BURDA BROTHERS INC V CANTON TOWNSHIPAnnotate this Case
STATE OF MICHIGAN
COURT OF APPEALS
BURDA BROTHERS, INC. and AMERICAN
FIREWORKS USERS ASSOCIATION,
July 1, 1997
Wayne Circuit Court
LC No. 94-420168-CZ
WAYNE COUNTY PROSECUTOR,
Before: Markey, P.J., and Jansen and White, JJ.
Defendant Canton Township appeals as of right from a May 6, 1996 declaratory judgment of
the Wayne Circuit Court ruling that Michigan’s fireworks statutes, MCL 750.243a-d; MSA 28.440(1)
(4), were preempted by federal law. We reverse.
Plaintiff Burda Brothers, Inc. operates a store in Canton Township which sells fireworks. The
fireworks sold are both restricted and unrestricted by state law. In order to sell the restricted fireworks,
Burda Brothers assists consumers in becoming members of the American Fireworks Users Association,
which allows consumers to circumvent state laws that normally prohibit sales to the general public. In
conducting this business, Burda Brothers was subject to Canton Township’s attempts to enforce
Michigan’s fireworks regulations through law enforcement activities such as the seizure of allegedly
illegal fireworks, fines, and refusal to grant the necessary permits to sell fireworks.
On June 30, 1994, Burda Brothers filed an ex parte complaint against Canton Township
seeking injunctive relief. On March 11, 1996, plaintiffs filed a motion for declaratory relief. They
requested an order declaring that their business practices were legal under Michigan statutes, that the
Michigan fireworks classification scheme was preempted by federal regulations concerning fireworks
classification, that the Michigan classification scheme was unconstitutionally vague, that defendant was
estopped from determining that plaintiffs’ business was illegal with respect to zoning ordinances, and that
plaintiffs are entitled to issuance of fireworks display permits from defendant.
On May 6, 1996, the circuit court issued an opinion and order granting plaintiffs’ motion for
declaratory relief. Specifically, the court found that the fireworks statutes were preempted by the
Hazardous Materials Transportation Act (HMTA), 49 USC 5101 et seq. The court ordered that
defendant process plaintiffs’ pending applications for permits to sell fireworks for the 1996 season.
On appeal, defendant contends that the trial court erred in ruling that Michigan’s fireworks
statutes were preempted by federal law. This issue is largely controlled by this Court’s recent decision
in Stajos v Lansing, 221 Mich App 234; ___ NW2d ___ (1997).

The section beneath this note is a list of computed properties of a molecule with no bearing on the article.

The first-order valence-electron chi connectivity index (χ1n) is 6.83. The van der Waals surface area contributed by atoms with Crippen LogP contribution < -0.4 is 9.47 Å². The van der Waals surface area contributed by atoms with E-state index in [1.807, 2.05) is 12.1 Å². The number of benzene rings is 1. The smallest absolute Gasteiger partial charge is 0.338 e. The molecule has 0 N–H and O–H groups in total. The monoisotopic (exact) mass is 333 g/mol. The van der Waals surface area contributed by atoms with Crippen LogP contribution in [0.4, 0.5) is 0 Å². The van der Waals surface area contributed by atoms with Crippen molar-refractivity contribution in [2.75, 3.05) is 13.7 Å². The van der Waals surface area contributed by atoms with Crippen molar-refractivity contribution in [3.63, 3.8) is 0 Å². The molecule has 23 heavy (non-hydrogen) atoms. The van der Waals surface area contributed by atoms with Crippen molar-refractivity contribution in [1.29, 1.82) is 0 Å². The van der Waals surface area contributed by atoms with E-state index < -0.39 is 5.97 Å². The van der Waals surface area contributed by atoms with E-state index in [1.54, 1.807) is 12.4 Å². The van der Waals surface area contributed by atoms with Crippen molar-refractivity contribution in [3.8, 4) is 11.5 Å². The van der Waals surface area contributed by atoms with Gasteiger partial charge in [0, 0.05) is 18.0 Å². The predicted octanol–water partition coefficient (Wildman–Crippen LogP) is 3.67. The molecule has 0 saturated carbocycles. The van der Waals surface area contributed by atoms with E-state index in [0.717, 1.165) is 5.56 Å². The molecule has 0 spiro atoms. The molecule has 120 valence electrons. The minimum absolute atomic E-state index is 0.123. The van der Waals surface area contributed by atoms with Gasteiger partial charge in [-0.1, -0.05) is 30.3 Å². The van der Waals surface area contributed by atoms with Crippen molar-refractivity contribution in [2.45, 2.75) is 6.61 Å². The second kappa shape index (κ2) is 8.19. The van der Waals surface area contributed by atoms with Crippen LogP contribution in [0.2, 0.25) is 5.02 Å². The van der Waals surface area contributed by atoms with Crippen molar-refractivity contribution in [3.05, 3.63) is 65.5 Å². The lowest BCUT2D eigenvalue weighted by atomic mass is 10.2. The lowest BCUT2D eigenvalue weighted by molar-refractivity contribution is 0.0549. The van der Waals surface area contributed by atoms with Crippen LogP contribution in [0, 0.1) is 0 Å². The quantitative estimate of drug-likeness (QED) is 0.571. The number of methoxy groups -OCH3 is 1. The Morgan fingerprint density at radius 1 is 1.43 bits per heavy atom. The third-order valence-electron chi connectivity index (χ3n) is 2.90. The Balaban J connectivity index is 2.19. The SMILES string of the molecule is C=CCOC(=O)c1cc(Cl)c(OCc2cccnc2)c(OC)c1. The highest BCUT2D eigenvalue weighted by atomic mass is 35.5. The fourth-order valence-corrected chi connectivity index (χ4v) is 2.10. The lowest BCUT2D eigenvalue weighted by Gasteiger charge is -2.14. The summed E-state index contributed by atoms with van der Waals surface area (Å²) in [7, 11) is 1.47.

In Stajos, the plaintiff argued that Michigan’s fireworks statutes were preempted by various
federal regulations. This Court held that there was no preemption because the federal regulations cited
by the plaintiff addressed only the packaging and classification of fireworks for interstate shipment and
did not address the sale or use of fireworks within a state. This Court further noted that 18 USC 836,
which imposes criminal penalties on a person who knowingly transports fireworks “in a manner or for a
use prohibited by the laws of such State specifically prohibiting or regulating the use of fireworks,”
indicates that the definition of fireworks contained in the laws of the respective states shall be applied.
The trial court in the present case focused on 49 USC 5125(b)(1)(A), which provides:
(b) Substantive differences.-(1) Except as provided in subsection (c) of this
section and unless authorized by another law of the United States, a law, regulation,
order, or other requirement of a State, political subdivision of a State, or Indian tribe
about any of the following subjects, that is not substantively the same as a provision of
this chapter or a regulation prescribed under this chapter, is preempted:
(A) the designation, description, and classification of hazardous material.
Contrary to the trial court’s ruling, we do not find that the HMTA preempts the Michigan fireworks
statutes. Here, as in Stajos, the federal statute does not address the sale or use of fireworks within a
state. The purpose of the HMTA, on the other hand, is “to provide adequate protection against the
risks to life and property inherent in the transportation of hazardous material in commerce by improving
the regulatory and enforcement authority of the Secretary of Transportation.” 49 USC 5101.
Accordingly, the HMTA does not preempt this state from regulating the intrastate sale, use and storage
of fireworks. See Stajos, supra, pp 235-236; Colorado Pyrotechnic Ass’n v Meyer, 740 F Supp
792 (D Colo, 1990) (a state fireworks law was found not to be preempted by the HMTA or
regulations promulgated under the HMTA.)
Accordingly, the trial court erred in ruling that MCL 750.243a-d; MSA 28.440(1)-(4) is
preempted by the HMTA. The HMTA does not preempt the Michigan fireworks statutes.
Reversed. No taxable costs pursuant to MCR 7.219, a question of public policy involved.
/s/ Jane E. Markey
/s/ Kathleen Jansen
/s/ Helene N. White